Review Article | Open Access
Zihan Yin, Qiwei Xiao, Guixing Xu, Ying Cheng, Han Yang, Jun Zhou, Yanan Fu, Jiao Chen, Ling Zhao, Fanrong Liang, "Acupuncture for the Postcholecystectomy Syndrome: A Systematic Review and Meta-Analysis", Evidence-Based Complementary and Alternative Medicine, vol. 2020, Article ID 7509481, 19 pages, 2020. https://doi.org/10.1155/2020/7509481
Acupuncture for the Postcholecystectomy Syndrome: A Systematic Review and Meta-Analysis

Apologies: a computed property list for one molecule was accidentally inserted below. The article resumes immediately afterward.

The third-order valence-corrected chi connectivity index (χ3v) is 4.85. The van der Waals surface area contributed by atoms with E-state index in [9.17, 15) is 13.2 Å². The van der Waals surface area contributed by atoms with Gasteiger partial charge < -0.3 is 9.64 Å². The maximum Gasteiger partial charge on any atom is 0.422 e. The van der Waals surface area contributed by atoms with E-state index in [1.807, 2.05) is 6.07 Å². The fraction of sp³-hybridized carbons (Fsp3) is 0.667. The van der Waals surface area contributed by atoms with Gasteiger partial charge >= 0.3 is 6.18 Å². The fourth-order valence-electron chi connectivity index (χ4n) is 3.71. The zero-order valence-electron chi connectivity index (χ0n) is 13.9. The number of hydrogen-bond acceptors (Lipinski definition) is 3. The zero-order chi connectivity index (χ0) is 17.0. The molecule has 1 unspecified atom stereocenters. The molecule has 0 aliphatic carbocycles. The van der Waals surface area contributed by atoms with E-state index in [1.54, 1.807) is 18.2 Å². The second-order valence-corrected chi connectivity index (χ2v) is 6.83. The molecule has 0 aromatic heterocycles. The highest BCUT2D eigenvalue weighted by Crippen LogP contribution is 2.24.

Background. Postcholecystectomy syndrome (PCS) has become a common postoperative syndrome that requires systematic and comprehensive therapy to achieve adequate clinical control. Acupuncture and related therapies have shown clinical effects for PCS in many studies. However, systematic reviews/meta-analyses (SRs/MAs) for them are lacking. Objective. To evaluate the efficacy and safety of acupuncture in the treatment of PCS using randomized controlled trials (RCTs). Methods. Potentially eligible studies were searched in the following electronic databases up to 1 February 2020: PubMed, Embase, Cochrane Library, Web of Science (WoS), Chinese databases (Chinese Biomedical Literature Database (CBM), China National Knowledge Infrastructure (CNKI), WanFang Database (WF), and China Science and Technology Journal Database (VIP)), and other sources (WHO ICTRP, ChiCTR, Clinical Trials, and Grey Literature Database). The RevMan 5.3 was employed for analyses. The Cochrane Collaboration’ risk of bias tool was used to assess the risk of bias (ROB). The Grading of Recommendations Assessment, Development, and Evaluation (GRADE) approach was used to assess the quality of the evidence. Results. A total of 14 RCTs with 1593 participants were included in this SR. MA showed that acupuncture in combination with conventional medicine (CM) did not show statistical differences in reduction in pain. However, acupuncture in combination with CM significantly reduced the incidence of postoperative nausea and vomiting (PONV) (RR, 0.71; 95% CI, 0.55–0.92) and improved gastrointestinal function recovery compared to the CM group. Acupuncture combined with traditional Chinese medicine and CM, and acupuncture as monotherapy may improve gastrointestinal function recovery with acceptable adverse events. Conclusion. Acupuncture may be an effective and safe treatment for PCS. However, this study lacks conclusive evidence due to poor quality evidence, limited data, and clinical heterogeneity of acupuncture methods in the included studies.